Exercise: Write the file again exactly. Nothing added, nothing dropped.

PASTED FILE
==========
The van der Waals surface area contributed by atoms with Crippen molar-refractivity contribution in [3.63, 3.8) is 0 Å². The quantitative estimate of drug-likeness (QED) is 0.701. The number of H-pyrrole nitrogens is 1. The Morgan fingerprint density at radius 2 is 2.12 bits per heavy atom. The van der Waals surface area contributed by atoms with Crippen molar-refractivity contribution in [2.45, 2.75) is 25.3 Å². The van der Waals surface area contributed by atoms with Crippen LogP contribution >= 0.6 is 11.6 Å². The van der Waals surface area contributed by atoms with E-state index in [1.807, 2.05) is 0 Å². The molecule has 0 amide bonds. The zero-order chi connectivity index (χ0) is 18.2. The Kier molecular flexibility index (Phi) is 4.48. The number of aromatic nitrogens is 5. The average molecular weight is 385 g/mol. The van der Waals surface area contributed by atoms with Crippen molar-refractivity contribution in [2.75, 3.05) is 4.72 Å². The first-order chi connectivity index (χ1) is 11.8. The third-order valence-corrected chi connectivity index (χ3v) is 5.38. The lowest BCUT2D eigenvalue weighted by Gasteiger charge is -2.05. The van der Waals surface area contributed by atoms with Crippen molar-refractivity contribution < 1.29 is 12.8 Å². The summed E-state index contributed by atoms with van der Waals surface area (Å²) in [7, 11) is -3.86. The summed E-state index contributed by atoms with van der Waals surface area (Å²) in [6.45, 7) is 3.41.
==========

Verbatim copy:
The van der Waals surface area contributed by atoms with Crippen molar-refractivity contribution in [3.63, 3.8) is 0 Å². The quantitative estimate of drug-likeness (QED) is 0.701. The number of H-pyrrole nitrogens is 1. The Morgan fingerprint density at radius 2 is 2.12 bits per heavy atom. The van der Waals surface area contributed by atoms with Crippen molar-refractivity contribution in [2.45, 2.75) is 25.3 Å². The van der Waals surface area contributed by atoms with Crippen LogP contribution >= 0.6 is 11.6 Å². The van der Waals surface area contributed by atoms with E-state index in [1.807, 2.05) is 0 Å². The molecule has 0 amide bonds. The zero-order chi connectivity index (χ0) is 18.2. The Kier molecular flexibility index (Phi) is 4.48. The number of aromatic nitrogens is 5. The average molecular weight is 385 g/mol. The van der Waals surface area contributed by atoms with Crippen molar-refractivity contribution in [2.75, 3.05) is 4.72 Å². The first-order chi connectivity index (χ1) is 11.8. The third-order valence-corrected chi connectivity index (χ3v) is 5.38. The lowest BCUT2D eigenvalue weighted by Gasteiger charge is -2.05. The van der Waals surface area contributed by atoms with Crippen molar-refractivity contribution < 1.29 is 12.8 Å². The summed E-state index contributed by atoms with van der Waals surface area (Å²) in [7, 11) is -3.86. The summed E-state index contributed by atoms with van der Waals surface area (Å²) in [6.45, 7) is 3.41.